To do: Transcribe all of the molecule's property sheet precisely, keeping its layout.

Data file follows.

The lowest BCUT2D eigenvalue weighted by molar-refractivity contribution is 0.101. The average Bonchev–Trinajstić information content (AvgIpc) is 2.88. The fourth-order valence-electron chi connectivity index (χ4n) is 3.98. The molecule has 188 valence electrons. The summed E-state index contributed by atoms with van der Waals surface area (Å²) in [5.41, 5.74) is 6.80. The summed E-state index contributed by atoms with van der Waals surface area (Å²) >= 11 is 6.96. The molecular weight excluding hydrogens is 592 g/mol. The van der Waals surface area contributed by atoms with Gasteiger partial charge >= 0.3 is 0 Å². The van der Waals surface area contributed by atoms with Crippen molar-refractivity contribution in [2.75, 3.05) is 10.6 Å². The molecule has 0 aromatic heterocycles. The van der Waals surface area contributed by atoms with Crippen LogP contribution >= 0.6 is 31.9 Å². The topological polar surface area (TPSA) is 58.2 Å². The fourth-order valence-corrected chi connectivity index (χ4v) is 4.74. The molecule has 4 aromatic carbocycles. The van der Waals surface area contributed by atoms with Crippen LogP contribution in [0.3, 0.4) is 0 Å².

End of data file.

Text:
The lowest BCUT2D eigenvalue weighted by molar-refractivity contribution is 0.101. The average Bonchev–Trinajstić information content (AvgIpc) is 2.88. The fourth-order valence-electron chi connectivity index (χ4n) is 3.98. The molecule has 188 valence electrons. The summed E-state index contributed by atoms with van der Waals surface area (Å²) in [5.41, 5.74) is 6.80. The summed E-state index contributed by atoms with van der Waals surface area (Å²) >= 11 is 6.96. The molecular weight excluding hydrogens is 592 g/mol. The van der Waals surface area contributed by atoms with Gasteiger partial charge >= 0.3 is 0 Å². The van der Waals surface area contributed by atoms with Crippen molar-refractivity contribution in [2.75, 3.05) is 10.6 Å². The molecule has 0 aromatic heterocycles. The van der Waals surface area contributed by atoms with Crippen LogP contribution >= 0.6 is 31.9 Å². The topological polar surface area (TPSA) is 58.2 Å². The fourth-order valence-corrected chi connectivity index (χ4v) is 4.74. The molecule has 4 aromatic carbocycles. The van der Waals surface area contributed by atoms with Crippen LogP contribution in [0.3, 0.4) is 0 Å².